I author HeadCount's Sustainability & Climate Change e-newsletter. Here's my latest issue "The GOP, Sustainability And Climate Change." It was sent to readers' inboxes and was published on the HeadCount blog on January 6.
Primary season is heating up, starting with the Iowa Caucus earlier this week. It was a squeaker, that brought new possible frontrunners into the news cycle and ended some Presidential dreams.
Coming into Iowa, candidates stumped on a range of issues, including sustainability and climate change. Here's where the 2012 hopefuls stand:
Who says your vote doesn't count? In the Iowa caucuses, Mitt Romney claimed victory by a margin of just eight votes. Wonder where this guy stands on climate change and sustainability issues? In October, Rick Perry released a video accusing Romney of adopting Obama-style policies on carbon emissions. While that's totally true, Perry omitted the fact that Romney later withdrew his support, citing economic concerns. Romney has criticized Obama over the government’s failed investment in the solar energy company Solyndra. But during his last presidential campaign he said he supported the $4 billion the US invested in green energy, and said he would increase it five-fold to about $20 billion a year. Additionally, as Governor of Massachusetts he launched the ($15 million) MA Green Energy Fund. A former Republican Capitol Hill energy aide has said of Romney's position on environmental issues: “It’s like a box of chocolates, you don’t know what you’re going to get. Frankly, there’s a bunch of people who are tired of getting a box of chocolates."
To read the rest click here - you'll be taken to the post on the HeadCount blog.
I also recently published a piece "Ron Paul & the New Hampshire Youth Vote" on Care2.com, featuring friends from HeadCount! Here it is:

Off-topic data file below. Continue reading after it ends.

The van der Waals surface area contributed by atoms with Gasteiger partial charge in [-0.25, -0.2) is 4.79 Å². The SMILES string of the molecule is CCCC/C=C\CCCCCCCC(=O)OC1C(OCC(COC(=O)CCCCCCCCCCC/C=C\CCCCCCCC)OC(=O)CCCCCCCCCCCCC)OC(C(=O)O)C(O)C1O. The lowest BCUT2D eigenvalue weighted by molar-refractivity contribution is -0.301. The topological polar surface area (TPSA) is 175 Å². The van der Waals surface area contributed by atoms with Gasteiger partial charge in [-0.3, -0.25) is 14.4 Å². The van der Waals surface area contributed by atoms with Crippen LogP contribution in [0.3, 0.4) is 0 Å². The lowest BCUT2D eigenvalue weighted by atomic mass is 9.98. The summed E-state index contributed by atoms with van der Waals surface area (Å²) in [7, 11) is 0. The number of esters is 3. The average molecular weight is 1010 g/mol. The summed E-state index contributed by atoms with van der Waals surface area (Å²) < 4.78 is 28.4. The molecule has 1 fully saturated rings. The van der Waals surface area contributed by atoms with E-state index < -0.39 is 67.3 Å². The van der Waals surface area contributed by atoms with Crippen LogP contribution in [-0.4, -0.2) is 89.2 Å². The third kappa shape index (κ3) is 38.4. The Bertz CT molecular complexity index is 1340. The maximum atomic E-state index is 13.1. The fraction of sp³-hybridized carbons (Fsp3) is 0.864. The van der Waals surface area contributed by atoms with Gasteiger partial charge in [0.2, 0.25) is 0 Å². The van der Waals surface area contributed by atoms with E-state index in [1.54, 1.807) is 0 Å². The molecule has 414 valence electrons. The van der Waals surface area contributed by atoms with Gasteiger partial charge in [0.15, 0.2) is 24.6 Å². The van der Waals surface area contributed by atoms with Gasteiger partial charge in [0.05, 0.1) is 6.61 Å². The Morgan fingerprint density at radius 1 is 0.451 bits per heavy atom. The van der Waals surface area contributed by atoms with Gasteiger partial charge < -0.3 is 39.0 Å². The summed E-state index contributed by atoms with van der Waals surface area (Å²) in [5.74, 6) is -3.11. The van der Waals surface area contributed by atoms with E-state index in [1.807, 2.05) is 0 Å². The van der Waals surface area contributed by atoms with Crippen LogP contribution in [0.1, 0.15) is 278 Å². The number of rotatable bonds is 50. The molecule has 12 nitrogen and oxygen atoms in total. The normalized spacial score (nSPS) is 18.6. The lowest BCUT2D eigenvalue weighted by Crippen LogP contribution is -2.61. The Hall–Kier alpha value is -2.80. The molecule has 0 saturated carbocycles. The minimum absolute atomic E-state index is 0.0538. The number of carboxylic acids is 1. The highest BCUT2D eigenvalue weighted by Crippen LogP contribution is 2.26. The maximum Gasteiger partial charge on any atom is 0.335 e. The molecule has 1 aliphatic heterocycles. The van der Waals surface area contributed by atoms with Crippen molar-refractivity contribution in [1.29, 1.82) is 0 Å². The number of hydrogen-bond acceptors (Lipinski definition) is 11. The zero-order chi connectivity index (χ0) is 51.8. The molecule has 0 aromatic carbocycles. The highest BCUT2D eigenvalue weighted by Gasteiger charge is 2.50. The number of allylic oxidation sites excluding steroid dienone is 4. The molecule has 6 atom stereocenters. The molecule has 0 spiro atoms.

Let’s recap the percentage of votes received by the top three finishers in the 2012 New Hampshire Republican primary election: Mitt Romney received 39.4% of the votes cast, Ron Paul 22.8% and Jon Huntsman 16.8%. I have heard that Ron Paul has a lot of support from young voters, but what does that look like? Let’s use New Hampshire as an example.
According to a report issued by the Center for Information & Research on Civic Learning & Engagement (CIRCLE), approximately 15% of eligible New Hampshire voters under the age of thirty participated in the primary this year. That’s approximately 29,000 voters. To put that in some sort of context, approximately 26,000 young people voted for Barack Obama in the state’s 2008 primary.
Ron Paul definitely did well by the New Hampshire youth vote. Young voters cast their votes for Ron Paul by a margin of 22 percentage points. This is more than double the number of youth votes that the candidate received in the 2008 New Hampshire primary. Interestingly, CIRCLE Director Peter Levine said “Dr. Paul’s 47% support from 18- to 29-year olds was the strongest level of support for any candidate by any age group.”
I like statistics, but what did this really look like? HeadCount, a nonprofit organization whose thousands of volunteers register fans to vote at concerts year-round, sent a small team of volunteers to New Hampshire to look into this for us. In this video you can watch a few insightful conversations that they had with Ron Paul supporters.
To read the rest of my post click here - you'll be taken to the post on Care2.com.